Stir the mixture constantly over medium heat with a heatproof spatula, scraping the bottom as you stir, until the mixture thickens and coats the spatula. Pour the custard through the strainer and stir into the chocolate mixture until smooth, then stir in the vanilla. Place in the ice bath and stir until cool.
Chill the mixture thoroughly in the refrigerator, then freeze it in your ice cream maker according to the manufacturer’s instructions.
pumpkin seed brittle
adapted from MarthaStewart.com
1/4 cup unsalted butter
1/2 cup packed light brown sugar
1/4 cup honey
1/2 cup pepitas
Line an 11×17-inch rimmed baking pan with parchment paper. Set aside.
Melt butter in a small saucepan over medium heat. Stir in sugar and honey. Bring to a boil. Cook, without stirring, until mixture is medium amber and a candy thermometer registers 280°F, about 6 minutes. Stir in pumpkin seeds. Cook until mixture reaches 300°F, about 2 minutes. Pour onto prepared baking sheet. Let cool completely. Break into pieces.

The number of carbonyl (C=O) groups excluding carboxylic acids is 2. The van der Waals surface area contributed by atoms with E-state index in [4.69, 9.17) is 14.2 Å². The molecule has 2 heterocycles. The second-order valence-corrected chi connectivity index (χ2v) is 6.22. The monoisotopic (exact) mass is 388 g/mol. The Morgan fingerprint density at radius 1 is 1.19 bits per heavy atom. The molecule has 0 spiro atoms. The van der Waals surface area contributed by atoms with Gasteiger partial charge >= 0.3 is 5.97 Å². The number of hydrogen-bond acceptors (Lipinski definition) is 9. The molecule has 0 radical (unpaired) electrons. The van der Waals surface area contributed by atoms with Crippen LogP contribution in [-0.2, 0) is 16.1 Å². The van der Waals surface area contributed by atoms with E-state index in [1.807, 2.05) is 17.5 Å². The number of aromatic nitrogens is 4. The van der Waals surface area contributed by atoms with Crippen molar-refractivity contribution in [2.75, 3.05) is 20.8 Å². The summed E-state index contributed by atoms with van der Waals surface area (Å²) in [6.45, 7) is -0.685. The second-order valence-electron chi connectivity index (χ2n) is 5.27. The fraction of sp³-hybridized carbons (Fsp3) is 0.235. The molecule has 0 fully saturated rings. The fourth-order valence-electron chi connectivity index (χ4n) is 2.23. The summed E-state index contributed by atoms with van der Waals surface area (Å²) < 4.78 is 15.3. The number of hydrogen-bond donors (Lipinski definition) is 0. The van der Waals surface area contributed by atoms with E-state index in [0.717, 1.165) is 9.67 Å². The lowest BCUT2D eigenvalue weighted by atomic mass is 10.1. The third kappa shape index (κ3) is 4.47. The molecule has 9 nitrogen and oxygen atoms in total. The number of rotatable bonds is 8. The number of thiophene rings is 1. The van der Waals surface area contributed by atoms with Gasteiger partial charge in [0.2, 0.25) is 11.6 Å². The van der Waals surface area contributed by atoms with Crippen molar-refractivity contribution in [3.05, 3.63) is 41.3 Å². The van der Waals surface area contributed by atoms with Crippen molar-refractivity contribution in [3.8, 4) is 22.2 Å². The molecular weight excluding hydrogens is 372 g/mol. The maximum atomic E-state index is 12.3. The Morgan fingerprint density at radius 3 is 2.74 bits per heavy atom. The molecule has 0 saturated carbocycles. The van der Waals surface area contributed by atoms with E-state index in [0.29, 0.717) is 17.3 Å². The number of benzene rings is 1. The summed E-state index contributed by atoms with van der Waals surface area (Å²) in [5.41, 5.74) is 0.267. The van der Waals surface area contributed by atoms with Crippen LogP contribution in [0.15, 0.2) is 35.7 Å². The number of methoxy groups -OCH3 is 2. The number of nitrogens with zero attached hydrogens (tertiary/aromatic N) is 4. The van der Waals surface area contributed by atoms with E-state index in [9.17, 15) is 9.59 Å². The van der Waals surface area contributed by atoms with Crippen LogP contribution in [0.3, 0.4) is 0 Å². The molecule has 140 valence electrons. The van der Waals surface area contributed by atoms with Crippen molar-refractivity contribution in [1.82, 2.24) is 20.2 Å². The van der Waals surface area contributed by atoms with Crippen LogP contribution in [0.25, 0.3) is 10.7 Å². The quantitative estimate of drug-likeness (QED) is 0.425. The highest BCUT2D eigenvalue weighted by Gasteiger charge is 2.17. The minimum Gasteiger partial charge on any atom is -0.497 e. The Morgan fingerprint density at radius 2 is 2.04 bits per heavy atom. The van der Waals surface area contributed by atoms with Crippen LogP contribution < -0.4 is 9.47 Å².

Summer almost always arrives late in the Bay Area. This year was no exception. We finally had a few real-live summer days the last week of August; it was a record breaking 95° in San Francisco! Needless to say, it was pretty spectacular, especially considering that this summer has been a bust as far as the weather is concerned. So spectacular, that I did whatever I could to make the most of the heat (and find relief from my non-air conditioned house). I ate cold oysters on the half shell. I drank delicious beers and had what Sara and I refer to as “das burger” out on the patio of one of my favorite bars. I slept with an ice-cold water bottle in my bed which, by the way, is genius if I do say so myself. And I made ice cream.